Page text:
Heathrow Airport is investigating how a USB stick with over 170 documents, some of them relating to its security system, ended up on a sidewalk in west London. The stick was handed over to the Mirror newspaper by a man who says he found it in the street.
Commenting on the find on Sunday, the airport said it has launched an internal probe into the incident and will also review all security plans to ensure that “Heathrow remains secure.”
“We have… launched an internal investigation to understand how this happened and are taking steps to prevent a similar occurrence in future,” a spokesman for the airport told AFP.
According to the Mirror, the USB stick contained 2.5GB worth of data, or “at least 174” documents, including maps, videos, and documents, sorted in 76 folders. The drive was not encrypted or protected by password.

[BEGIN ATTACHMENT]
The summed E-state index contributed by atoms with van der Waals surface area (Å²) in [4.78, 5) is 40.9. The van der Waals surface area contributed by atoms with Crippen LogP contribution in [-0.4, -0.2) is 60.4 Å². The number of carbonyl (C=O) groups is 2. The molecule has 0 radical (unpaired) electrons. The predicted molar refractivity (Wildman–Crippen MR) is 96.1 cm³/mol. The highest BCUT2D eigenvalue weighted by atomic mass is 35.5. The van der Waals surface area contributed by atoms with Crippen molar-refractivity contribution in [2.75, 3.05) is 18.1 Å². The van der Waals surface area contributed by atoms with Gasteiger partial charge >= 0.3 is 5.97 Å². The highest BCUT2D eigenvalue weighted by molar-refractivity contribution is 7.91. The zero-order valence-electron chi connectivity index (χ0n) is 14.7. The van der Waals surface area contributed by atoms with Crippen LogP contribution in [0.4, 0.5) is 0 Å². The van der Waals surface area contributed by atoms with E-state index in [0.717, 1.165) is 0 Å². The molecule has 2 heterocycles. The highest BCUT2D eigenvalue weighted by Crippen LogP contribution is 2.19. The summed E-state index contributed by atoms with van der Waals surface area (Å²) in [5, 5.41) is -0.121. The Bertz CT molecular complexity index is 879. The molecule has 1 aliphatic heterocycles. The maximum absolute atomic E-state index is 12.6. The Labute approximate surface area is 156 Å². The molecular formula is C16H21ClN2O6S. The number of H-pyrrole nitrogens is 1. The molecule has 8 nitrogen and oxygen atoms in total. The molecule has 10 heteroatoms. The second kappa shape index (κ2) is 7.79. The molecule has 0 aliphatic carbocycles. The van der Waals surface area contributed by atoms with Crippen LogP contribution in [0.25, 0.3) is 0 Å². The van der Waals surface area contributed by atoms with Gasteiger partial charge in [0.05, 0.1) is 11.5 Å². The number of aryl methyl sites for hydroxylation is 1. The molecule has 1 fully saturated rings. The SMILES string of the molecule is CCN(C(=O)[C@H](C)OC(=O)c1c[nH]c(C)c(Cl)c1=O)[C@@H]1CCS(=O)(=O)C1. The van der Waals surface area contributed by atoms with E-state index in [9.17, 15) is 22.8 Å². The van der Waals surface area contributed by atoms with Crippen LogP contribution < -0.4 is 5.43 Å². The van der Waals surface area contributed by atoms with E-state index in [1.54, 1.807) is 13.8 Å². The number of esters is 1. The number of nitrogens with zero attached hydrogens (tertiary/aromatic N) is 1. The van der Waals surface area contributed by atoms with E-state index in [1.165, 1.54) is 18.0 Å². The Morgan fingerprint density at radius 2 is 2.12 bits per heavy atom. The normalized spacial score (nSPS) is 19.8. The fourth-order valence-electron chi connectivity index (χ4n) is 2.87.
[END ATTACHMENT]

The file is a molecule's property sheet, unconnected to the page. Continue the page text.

The materials referred to measures used to protect Queen Elizabeth II, cabinet members and foreign dignitaries, detailed access protocols for different parts of the airport, security patrols schedules, and locations of CCTV cameras, the newspaper said.
The newspaper cites security experts as describing the find as a “huge security breach” and speculating how long it would have taken a person to compile such trove. The information found on the stick could have been copied and is potentially a valuable item for brokers operating on the dark web, the publication says.
The UK remains on high alert after several attacks inspired by Islamic State (IS, formerly ISIS/ISIL). The latest high-profile act happened on September 15, when a homemade bomb exploded at Parsons Green tube station, injuring 30 people. MI5 Director General Andrew Parker said earlier this month that the current terrorism threat in the country was the worst in his 34-year career.